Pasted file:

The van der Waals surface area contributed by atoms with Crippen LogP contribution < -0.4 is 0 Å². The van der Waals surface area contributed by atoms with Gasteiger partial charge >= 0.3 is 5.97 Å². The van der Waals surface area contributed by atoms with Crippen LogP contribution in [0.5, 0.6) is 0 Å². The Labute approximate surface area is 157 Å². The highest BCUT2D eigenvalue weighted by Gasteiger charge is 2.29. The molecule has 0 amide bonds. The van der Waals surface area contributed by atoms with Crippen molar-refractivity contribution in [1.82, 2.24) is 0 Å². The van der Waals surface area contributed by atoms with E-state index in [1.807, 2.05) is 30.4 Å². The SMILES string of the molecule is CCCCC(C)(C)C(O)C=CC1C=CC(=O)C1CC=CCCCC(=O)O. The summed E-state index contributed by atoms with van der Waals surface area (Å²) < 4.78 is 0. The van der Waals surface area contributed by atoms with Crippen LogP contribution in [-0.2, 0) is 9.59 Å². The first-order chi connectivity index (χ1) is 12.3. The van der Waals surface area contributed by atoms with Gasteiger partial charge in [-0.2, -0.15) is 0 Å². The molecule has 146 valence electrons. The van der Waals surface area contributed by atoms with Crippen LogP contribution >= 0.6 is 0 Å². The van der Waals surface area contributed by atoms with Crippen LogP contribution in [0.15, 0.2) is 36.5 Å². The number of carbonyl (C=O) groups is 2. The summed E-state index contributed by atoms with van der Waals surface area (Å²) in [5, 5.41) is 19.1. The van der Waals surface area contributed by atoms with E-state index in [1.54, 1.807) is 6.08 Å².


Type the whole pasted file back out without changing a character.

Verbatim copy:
The van der Waals surface area contributed by atoms with Crippen LogP contribution < -0.4 is 0 Å². The van der Waals surface area contributed by atoms with Gasteiger partial charge >= 0.3 is 5.97 Å². The van der Waals surface area contributed by atoms with Crippen LogP contribution in [0.5, 0.6) is 0 Å². The Labute approximate surface area is 157 Å². The highest BCUT2D eigenvalue weighted by Gasteiger charge is 2.29. The molecule has 0 amide bonds. The van der Waals surface area contributed by atoms with Crippen molar-refractivity contribution in [1.82, 2.24) is 0 Å². The van der Waals surface area contributed by atoms with E-state index in [1.807, 2.05) is 30.4 Å². The SMILES string of the molecule is CCCCC(C)(C)C(O)C=CC1C=CC(=O)C1CC=CCCCC(=O)O. The summed E-state index contributed by atoms with van der Waals surface area (Å²) < 4.78 is 0. The van der Waals surface area contributed by atoms with Crippen LogP contribution in [-0.2, 0) is 9.59 Å². The first-order chi connectivity index (χ1) is 12.3. The van der Waals surface area contributed by atoms with Gasteiger partial charge in [-0.2, -0.15) is 0 Å². The molecule has 146 valence electrons. The van der Waals surface area contributed by atoms with Crippen LogP contribution >= 0.6 is 0 Å². The van der Waals surface area contributed by atoms with Crippen LogP contribution in [0.15, 0.2) is 36.5 Å². The number of carbonyl (C=O) groups is 2. The summed E-state index contributed by atoms with van der Waals surface area (Å²) in [5, 5.41) is 19.1. The van der Waals surface area contributed by atoms with E-state index in [1.54, 1.807) is 6.08 Å².